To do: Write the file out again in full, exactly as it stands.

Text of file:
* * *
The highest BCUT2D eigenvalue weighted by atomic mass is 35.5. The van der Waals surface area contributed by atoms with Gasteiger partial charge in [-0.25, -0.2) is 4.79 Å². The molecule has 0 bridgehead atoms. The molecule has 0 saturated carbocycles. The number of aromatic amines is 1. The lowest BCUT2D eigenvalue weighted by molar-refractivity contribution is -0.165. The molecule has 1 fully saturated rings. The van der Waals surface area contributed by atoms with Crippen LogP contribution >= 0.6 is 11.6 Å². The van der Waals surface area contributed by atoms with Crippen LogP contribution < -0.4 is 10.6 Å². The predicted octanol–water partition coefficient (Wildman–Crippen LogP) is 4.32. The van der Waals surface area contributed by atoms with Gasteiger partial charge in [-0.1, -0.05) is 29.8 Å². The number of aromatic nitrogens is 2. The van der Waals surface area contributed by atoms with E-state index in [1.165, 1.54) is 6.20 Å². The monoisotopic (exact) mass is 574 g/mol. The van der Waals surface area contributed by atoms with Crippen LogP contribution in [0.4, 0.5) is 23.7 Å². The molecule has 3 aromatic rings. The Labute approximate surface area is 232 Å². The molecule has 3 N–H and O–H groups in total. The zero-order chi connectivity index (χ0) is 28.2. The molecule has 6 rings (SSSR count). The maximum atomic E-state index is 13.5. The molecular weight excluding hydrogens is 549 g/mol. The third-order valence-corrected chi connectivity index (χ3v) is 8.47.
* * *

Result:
The highest BCUT2D eigenvalue weighted by atomic mass is 35.5. The van der Waals surface area contributed by atoms with Gasteiger partial charge in [-0.25, -0.2) is 4.79 Å². The molecule has 0 bridgehead atoms. The molecule has 0 saturated carbocycles. The number of aromatic amines is 1. The lowest BCUT2D eigenvalue weighted by molar-refractivity contribution is -0.165. The molecule has 1 fully saturated rings. The van der Waals surface area contributed by atoms with Crippen LogP contribution >= 0.6 is 11.6 Å². The van der Waals surface area contributed by atoms with Crippen LogP contribution < -0.4 is 10.6 Å². The predicted octanol–water partition coefficient (Wildman–Crippen LogP) is 4.32. The van der Waals surface area contributed by atoms with Gasteiger partial charge in [-0.1, -0.05) is 29.8 Å². The number of aromatic nitrogens is 2. The van der Waals surface area contributed by atoms with E-state index in [1.165, 1.54) is 6.20 Å². The monoisotopic (exact) mass is 574 g/mol. The van der Waals surface area contributed by atoms with Crippen LogP contribution in [0.4, 0.5) is 23.7 Å². The molecule has 3 aromatic rings. The Labute approximate surface area is 232 Å². The molecule has 3 N–H and O–H groups in total. The zero-order chi connectivity index (χ0) is 28.2. The molecule has 6 rings (SSSR count). The maximum atomic E-state index is 13.5. The molecular weight excluding hydrogens is 549 g/mol. The third-order valence-corrected chi connectivity index (χ3v) is 8.47.